The engagement photos show the story of merging of two worlds, Drew Bowlin,former minor league pitcher for San Francisco Giants and Chelsea Lee Harris, former UT Cheerleader. He pitched his loved which she secured with a glove.

On Saturday, December 9, 2017 at Castleton Farms in Loudon, the two became one and forever will be known as Drew and Chelsea Bowlin. The holiday themed wedding was captured in photography by Melanie Fritz, with personal touches of floral arrangements done by family members. Cascading poinsettias highlighted the six tier wedding cake, perfectly matching the decor of a spectacular day. The perfect venue with
all the right details for a blessed and beautiful union.

No matter where baseball takes Drew, his favorite cheerleader Chelsea will at his side.

Continue Reading →

The Best of East Tennessee

Camping in Tennessee is a time-honored tradition, to take in the natural beauty of our Smoky Mountains and the changing leaves in the fall that would leave Vermont jealous. When you live in the city, however, it can be hard to know which camping spots are best for a family trip, an overnight or just a quick hike through the woods. Here’s a quick list of the best places to enjoy nature whenever you feel the need to get out there, but not too far from home.

One of the most popular campsites in East Tennessee is called Cades Cove. Located just 11 miles from Townsend, the campground is open year-round with check-in starting at 11 am. Not only is it beautiful and populated with Tennessee wildlife such as white-tailed deer, black bears, coyotes and turkeys, it also has a great historical value to Tennessee. The Native American Cherokee tribe used to hunt at Cades Cove, and the settlers of the area left behind the most varied historical buildings concentrated in the Smoky Mountains! Offering everything from RV camping spots to tents, you can rough it however you feel comfortable.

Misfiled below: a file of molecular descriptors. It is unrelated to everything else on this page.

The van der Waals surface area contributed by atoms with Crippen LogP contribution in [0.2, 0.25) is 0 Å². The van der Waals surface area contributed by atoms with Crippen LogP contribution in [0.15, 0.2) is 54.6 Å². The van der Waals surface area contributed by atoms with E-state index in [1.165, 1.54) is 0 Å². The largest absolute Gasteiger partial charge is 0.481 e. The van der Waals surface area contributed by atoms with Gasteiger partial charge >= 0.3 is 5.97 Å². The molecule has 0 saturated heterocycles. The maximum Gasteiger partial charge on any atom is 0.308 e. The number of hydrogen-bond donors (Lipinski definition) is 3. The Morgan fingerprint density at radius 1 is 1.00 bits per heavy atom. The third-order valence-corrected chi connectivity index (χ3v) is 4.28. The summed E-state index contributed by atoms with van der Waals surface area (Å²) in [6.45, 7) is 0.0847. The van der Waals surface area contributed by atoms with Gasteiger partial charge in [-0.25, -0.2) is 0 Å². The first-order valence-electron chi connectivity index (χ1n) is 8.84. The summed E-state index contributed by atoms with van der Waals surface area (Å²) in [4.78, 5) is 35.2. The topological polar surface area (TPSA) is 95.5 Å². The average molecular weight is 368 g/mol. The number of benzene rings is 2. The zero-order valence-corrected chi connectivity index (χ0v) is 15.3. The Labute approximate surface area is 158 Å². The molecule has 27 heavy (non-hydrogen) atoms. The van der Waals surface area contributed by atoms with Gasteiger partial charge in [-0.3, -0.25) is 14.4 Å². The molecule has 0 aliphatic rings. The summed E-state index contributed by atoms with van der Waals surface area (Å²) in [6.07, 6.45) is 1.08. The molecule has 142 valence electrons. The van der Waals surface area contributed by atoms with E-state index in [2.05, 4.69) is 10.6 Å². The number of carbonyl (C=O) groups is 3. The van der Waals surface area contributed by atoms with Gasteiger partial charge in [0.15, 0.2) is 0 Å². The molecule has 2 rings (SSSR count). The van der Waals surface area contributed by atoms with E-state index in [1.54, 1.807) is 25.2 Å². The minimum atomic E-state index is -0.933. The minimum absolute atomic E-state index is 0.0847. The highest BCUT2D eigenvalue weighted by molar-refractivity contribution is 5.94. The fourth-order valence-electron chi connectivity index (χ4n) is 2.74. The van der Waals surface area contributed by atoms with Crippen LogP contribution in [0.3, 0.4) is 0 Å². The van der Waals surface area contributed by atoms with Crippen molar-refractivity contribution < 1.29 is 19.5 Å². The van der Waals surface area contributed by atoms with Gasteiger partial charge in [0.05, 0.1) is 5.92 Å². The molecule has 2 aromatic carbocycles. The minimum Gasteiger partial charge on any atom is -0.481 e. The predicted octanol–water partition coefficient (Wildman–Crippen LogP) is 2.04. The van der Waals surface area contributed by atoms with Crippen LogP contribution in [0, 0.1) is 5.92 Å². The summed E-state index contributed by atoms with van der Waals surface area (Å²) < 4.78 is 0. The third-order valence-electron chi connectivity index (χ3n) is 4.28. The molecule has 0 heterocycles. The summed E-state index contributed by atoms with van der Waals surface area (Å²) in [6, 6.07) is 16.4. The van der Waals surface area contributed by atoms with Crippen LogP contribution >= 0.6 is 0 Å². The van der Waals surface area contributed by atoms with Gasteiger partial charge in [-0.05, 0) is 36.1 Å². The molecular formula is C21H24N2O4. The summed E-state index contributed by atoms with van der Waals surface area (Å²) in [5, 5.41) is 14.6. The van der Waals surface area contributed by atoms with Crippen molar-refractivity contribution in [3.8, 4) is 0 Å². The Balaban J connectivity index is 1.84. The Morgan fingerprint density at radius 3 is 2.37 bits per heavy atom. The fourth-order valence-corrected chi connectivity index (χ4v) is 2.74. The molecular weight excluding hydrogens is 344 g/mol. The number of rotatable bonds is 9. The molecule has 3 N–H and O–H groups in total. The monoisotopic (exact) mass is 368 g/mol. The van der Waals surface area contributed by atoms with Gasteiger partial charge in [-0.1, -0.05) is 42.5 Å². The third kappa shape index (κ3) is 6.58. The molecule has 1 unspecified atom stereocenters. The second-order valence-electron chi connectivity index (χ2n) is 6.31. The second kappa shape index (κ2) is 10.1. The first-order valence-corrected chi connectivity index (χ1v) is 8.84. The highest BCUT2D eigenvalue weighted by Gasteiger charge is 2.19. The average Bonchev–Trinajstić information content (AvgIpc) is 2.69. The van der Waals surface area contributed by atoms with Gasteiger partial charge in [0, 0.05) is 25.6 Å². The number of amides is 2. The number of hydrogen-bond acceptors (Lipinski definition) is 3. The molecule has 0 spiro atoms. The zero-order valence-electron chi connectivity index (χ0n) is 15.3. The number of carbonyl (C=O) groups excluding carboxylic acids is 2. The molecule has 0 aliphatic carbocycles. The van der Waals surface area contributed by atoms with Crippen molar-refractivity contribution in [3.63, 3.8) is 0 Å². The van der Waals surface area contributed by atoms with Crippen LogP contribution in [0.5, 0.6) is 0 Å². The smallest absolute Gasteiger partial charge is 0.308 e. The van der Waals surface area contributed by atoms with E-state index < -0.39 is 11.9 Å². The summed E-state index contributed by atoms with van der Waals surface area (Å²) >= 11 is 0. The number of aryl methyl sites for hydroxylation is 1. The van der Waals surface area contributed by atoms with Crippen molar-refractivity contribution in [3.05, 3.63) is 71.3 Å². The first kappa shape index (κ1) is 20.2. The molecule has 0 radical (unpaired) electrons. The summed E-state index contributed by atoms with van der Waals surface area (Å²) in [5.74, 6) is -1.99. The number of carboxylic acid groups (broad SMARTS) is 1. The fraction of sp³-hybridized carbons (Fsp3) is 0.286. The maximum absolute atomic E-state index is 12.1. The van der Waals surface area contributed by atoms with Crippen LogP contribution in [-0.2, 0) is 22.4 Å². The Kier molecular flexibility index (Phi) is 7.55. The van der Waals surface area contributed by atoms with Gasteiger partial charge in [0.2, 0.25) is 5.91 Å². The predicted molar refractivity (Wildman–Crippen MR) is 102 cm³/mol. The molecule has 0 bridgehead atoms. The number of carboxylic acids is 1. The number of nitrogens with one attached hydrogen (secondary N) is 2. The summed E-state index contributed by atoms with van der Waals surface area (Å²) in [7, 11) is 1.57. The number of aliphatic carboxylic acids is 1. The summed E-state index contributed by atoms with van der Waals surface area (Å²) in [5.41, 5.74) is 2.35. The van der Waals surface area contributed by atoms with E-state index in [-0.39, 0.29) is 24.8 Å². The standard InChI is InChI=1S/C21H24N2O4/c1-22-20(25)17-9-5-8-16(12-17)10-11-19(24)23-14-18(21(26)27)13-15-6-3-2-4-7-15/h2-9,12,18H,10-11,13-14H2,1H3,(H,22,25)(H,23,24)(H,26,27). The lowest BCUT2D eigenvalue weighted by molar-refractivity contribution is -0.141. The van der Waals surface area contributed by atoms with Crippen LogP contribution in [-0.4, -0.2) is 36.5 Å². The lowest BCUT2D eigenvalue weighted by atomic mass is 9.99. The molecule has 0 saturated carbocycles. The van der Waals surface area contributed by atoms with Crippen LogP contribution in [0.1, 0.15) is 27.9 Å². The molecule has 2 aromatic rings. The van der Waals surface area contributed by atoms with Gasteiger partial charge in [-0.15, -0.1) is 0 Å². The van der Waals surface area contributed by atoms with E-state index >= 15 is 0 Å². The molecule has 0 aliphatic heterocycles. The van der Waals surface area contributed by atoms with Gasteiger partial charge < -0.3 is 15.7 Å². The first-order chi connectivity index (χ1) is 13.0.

Also in Townsend is the Little River Campground. Recently under new management, the park boasts fishing, camping, a newly redesigned bathhouse, as well as WiFi and mature trees. With day passes from $15, the Little River is the perfect little spot in the Smokies.

Hidden in Tellico, meanwhile, is a place called Indian Boundary. Considered the Crown Jewel of Cherokee forest, Indian Boundary is an 87-spot campground that boasts a variety of activities like swimming, fishing, biking and wildlife observation. Only open from April to November, it costs $10 a night to stay at any standard electricity-supplied space.

One of my favorite spots in Crossville is called Deer Run RV Resort. Open year-round with a $10 refundable gate fee,

Deer Run RV Resort is gorgeous no matter the weather. With an enormous lake for fishing, swimming and waterboarding, a pool, as well as access to a communal shower and activities planned by staff throughout the day, Deer Run RV Resort is a great place to bring the family. And you don’t need an RV, either – they offer places for tent camping as well as cabins. There are limited hiking trails, but this is a place to sit and enjoy yourself by the water.

Other family-friendly parks include the Norris Dam State Park that offers several lengths of hiking trails, several pull-ins and nearby attractions like the Museum of Appalachia. Not including the $5 non-refundable reservation fee, the campground at Norris Dam costs between $15-$27 a night depending on where you stay. This park does include a laundromat, so you can stay long after the first socks get muddy. If you prefer climbing over hiking, The Obed Lilypad on the Cumberland Plateau is a climber’s paradise and inexpensive at $5 a night. Though it sits on private land, the Obed Lilypad is open to all those who want to tackle Tennessee’s rocky top.

If you want a splashing good time, Tennessee has plenty of waterfalls, creeks and bends to keep you cool in our famously humid summers. Down in Hiwassee, the Gee Creek Campground in Hiwassee/Ocoee State Scenic River State Park offers a cool swim, a fishing area and even rafting. It is a primitive campground, however, catering to tent users. Depending on how many people are in your party, campsites can be anywhere from $30-$80 a night. If you want something water-related that’s a little more exciting,